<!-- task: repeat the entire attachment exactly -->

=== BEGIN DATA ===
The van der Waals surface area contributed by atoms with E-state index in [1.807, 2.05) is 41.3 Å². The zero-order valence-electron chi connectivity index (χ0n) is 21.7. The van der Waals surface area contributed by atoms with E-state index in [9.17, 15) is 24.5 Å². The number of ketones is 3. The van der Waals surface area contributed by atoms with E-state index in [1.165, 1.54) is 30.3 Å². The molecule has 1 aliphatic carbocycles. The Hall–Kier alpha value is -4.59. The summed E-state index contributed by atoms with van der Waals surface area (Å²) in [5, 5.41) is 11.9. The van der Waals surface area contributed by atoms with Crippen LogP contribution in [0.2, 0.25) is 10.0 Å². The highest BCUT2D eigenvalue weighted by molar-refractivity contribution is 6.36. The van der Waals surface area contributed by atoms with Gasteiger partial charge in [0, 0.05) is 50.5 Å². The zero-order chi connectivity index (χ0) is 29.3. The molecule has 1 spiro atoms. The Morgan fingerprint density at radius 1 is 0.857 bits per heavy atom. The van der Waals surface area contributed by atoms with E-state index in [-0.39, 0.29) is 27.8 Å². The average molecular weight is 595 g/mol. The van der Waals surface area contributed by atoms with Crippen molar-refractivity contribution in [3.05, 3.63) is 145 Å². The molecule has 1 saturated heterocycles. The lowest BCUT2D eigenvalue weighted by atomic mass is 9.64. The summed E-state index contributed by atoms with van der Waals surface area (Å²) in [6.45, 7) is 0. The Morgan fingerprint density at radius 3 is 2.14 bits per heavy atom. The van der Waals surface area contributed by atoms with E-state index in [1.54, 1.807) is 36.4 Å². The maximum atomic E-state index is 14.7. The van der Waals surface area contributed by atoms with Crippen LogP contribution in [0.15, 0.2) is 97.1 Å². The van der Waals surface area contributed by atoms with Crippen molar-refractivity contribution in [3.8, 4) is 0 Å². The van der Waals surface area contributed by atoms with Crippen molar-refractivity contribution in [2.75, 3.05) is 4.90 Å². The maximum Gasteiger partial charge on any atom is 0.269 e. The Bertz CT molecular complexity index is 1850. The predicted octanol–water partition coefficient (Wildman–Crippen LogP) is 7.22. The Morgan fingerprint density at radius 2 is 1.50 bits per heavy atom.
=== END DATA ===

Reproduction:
The van der Waals surface area contributed by atoms with E-state index in [1.807, 2.05) is 41.3 Å². The zero-order valence-electron chi connectivity index (χ0n) is 21.7. The van der Waals surface area contributed by atoms with E-state index in [9.17, 15) is 24.5 Å². The number of ketones is 3. The van der Waals surface area contributed by atoms with E-state index in [1.165, 1.54) is 30.3 Å². The molecule has 1 aliphatic carbocycles. The Hall–Kier alpha value is -4.59. The summed E-state index contributed by atoms with van der Waals surface area (Å²) in [5, 5.41) is 11.9. The van der Waals surface area contributed by atoms with Crippen LogP contribution in [0.2, 0.25) is 10.0 Å². The highest BCUT2D eigenvalue weighted by molar-refractivity contribution is 6.36. The van der Waals surface area contributed by atoms with Gasteiger partial charge in [0, 0.05) is 50.5 Å². The zero-order chi connectivity index (χ0) is 29.3. The molecule has 1 spiro atoms. The Morgan fingerprint density at radius 1 is 0.857 bits per heavy atom. The van der Waals surface area contributed by atoms with E-state index in [-0.39, 0.29) is 27.8 Å². The average molecular weight is 595 g/mol. The van der Waals surface area contributed by atoms with Crippen molar-refractivity contribution in [3.05, 3.63) is 145 Å². The molecule has 1 saturated heterocycles. The lowest BCUT2D eigenvalue weighted by atomic mass is 9.64. The summed E-state index contributed by atoms with van der Waals surface area (Å²) in [6.45, 7) is 0. The Morgan fingerprint density at radius 3 is 2.14 bits per heavy atom. The van der Waals surface area contributed by atoms with E-state index in [1.54, 1.807) is 36.4 Å². The maximum atomic E-state index is 14.7. The van der Waals surface area contributed by atoms with Crippen LogP contribution in [0.15, 0.2) is 97.1 Å². The van der Waals surface area contributed by atoms with Crippen molar-refractivity contribution in [3.8, 4) is 0 Å². The van der Waals surface area contributed by atoms with Crippen molar-refractivity contribution in [2.75, 3.05) is 4.90 Å². The maximum Gasteiger partial charge on any atom is 0.269 e. The Bertz CT molecular complexity index is 1850. The predicted octanol–water partition coefficient (Wildman–Crippen LogP) is 7.22. The Morgan fingerprint density at radius 2 is 1.50 bits per heavy atom.